Who can be company director in the UK?

The company director role implies a high level of responsibility, significant management experience and in-depth knowledge of a lot of matters. The UK government passed a law called the Companies Act. It regulates the requirements for prospective company directors, the scope of their responsibilities and duties.The Act was last revised and amended in 2006. Important provisions regulating the activities of directors are included in a separate paragraph. This article talks about the main aspects to be considered when appointing a UK company director.

Requirements for company director

In the UK, there are no restrictions on the citizenship of a future director. Neither does it matter whether he is a UK resident or not. However, the applicant must be older than 16 years of age. Apart from experience and knowledge in a particular area, the following criteria are particularly important:

  • The candidate must have never breached administrative or criminal law;
  • The prospecting company director must be a discharged bankrupt;
  • The candidate has not been previously dismissed from the director position in any company.

While legal entities are allowed to manage the company, it is important to appoint at least one individual.

Nominee management

The UK government allows companies to employ nominee directors. This is especially convenient for those entrepreneurs who live outside the UK and have businesses in two or more countries at once. A nominee director has clearly defined powers determined by the owner of the company. He is also registered at the Companies House and is personally liable for the company’s activities on equal terms with other directors.

It can be difficult sometimes to find a competent person who can defend the company’s interests and meet all the legal requirements. However, corporate management advisors can assist in this matter: their experience in management, headhunting skills and brilliant knowledge of legal requirements will help you solve challenging tasks.

Director’s duties and personal liability

Companies Act 2006 codifies powers and responsibilities vested in the director of a British company. Any manager regards as their main duty to lead the company to uppermost prosperity:

  • To increase the production of goods and scope of services supplied;
  • To improve the quality of products;
  • To expand its share in the sales market;
  • To minimise their harmful impact on the environment;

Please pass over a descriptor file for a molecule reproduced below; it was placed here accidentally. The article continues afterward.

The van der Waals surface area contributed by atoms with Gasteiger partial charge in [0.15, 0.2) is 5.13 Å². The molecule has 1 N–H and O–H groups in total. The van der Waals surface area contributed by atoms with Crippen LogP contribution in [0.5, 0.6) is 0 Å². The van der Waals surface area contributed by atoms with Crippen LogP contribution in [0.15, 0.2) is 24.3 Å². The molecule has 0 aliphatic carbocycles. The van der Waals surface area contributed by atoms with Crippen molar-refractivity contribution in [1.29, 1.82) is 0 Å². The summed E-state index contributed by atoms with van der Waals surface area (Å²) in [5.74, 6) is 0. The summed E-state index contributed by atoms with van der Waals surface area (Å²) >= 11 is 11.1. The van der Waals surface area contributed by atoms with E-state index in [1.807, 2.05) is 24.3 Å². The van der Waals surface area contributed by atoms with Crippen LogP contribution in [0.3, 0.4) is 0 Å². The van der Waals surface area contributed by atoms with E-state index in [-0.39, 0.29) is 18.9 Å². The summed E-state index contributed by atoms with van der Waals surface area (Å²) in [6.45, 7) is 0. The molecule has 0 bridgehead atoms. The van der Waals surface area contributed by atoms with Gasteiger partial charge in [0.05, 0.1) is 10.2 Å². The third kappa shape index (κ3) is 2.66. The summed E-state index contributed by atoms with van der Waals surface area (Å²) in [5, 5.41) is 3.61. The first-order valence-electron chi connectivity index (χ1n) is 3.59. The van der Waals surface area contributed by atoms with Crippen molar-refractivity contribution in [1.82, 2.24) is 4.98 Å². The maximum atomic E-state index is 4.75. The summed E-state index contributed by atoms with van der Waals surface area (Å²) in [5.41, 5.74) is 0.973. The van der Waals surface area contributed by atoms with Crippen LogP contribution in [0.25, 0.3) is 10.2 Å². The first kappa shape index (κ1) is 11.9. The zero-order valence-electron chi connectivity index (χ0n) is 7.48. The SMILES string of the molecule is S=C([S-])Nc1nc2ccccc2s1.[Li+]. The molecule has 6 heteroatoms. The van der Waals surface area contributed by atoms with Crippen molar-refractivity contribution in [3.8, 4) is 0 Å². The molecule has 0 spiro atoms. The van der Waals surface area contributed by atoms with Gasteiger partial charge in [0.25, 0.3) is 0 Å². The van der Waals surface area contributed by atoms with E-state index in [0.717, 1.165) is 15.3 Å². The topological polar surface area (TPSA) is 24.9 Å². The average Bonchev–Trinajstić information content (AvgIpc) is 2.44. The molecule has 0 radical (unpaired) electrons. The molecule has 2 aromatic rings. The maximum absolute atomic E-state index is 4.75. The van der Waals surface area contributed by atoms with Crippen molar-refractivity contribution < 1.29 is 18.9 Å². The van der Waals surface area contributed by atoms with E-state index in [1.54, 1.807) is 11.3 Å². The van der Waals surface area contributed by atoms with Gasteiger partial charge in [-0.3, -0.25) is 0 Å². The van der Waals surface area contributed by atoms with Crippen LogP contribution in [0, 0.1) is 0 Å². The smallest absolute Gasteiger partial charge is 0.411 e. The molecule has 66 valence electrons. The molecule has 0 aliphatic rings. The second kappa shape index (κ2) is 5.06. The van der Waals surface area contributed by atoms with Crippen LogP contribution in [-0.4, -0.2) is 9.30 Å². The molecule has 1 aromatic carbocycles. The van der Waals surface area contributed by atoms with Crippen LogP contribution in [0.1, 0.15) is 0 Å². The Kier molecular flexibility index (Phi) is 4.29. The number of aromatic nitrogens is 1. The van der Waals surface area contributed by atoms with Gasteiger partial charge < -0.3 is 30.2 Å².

• To uphold occupational health and safety standards;
  • To supervise the necessary reports are filed timely.

If tax returns are filed or taxes are paid late, it is the director who is liable. If an accountant makes a mistake in the company’s accounts, the director will get penalised. Besides, the director is in charge of building goodwill and monitoring publications in various sources. The UK authorities watch the companies and their directors; this makes the economy stable. For this reason, incorrectly submitted data can not only wreck the director’s career but also lead to imprisonment.

Equality before law

No allowances are made to directors of small companies. They are equal to directors of large corporations in the eyes of the law. However, the Companies Act can be applied to establish justice, if for some reason the owners of the company demand some actions to be taken which could potentially harm the company.

We must say that it is much easier for directors of larger companies to make decisions and follow the right path forward. They often have several assistants and advisers who consult on relevant matters. Small companies, on the other hand, due to their small budgets and staff, often have limited access to a comprehensive pool of knowledge on a certain issue.

Corporate consultants can assist with management issues and help you get all the paperwork done – contracts, reports, etc. Such consultants have experience liaising with all UK public authorities, they know the law and the latest changes in legislation. They will protect the director and owner of the company from unnecessary stress, and the company will be more stable and secure.

FAQs about company directors

Does a director need to file a personal tax return?

Every director of a company registered in the UK has a personal tax liability.

The tax year in the UK begins on April 6 and ends on April 5 of the following year. At the end of each tax year, the director must prepare their personal tax return and submit it within 9 months to the UK tax authorities.

Can a director approve deals with companies owned by their relatives?

The UK legislationdoes not prohibit such deals. However, other members of the board must be notified and approve them too.

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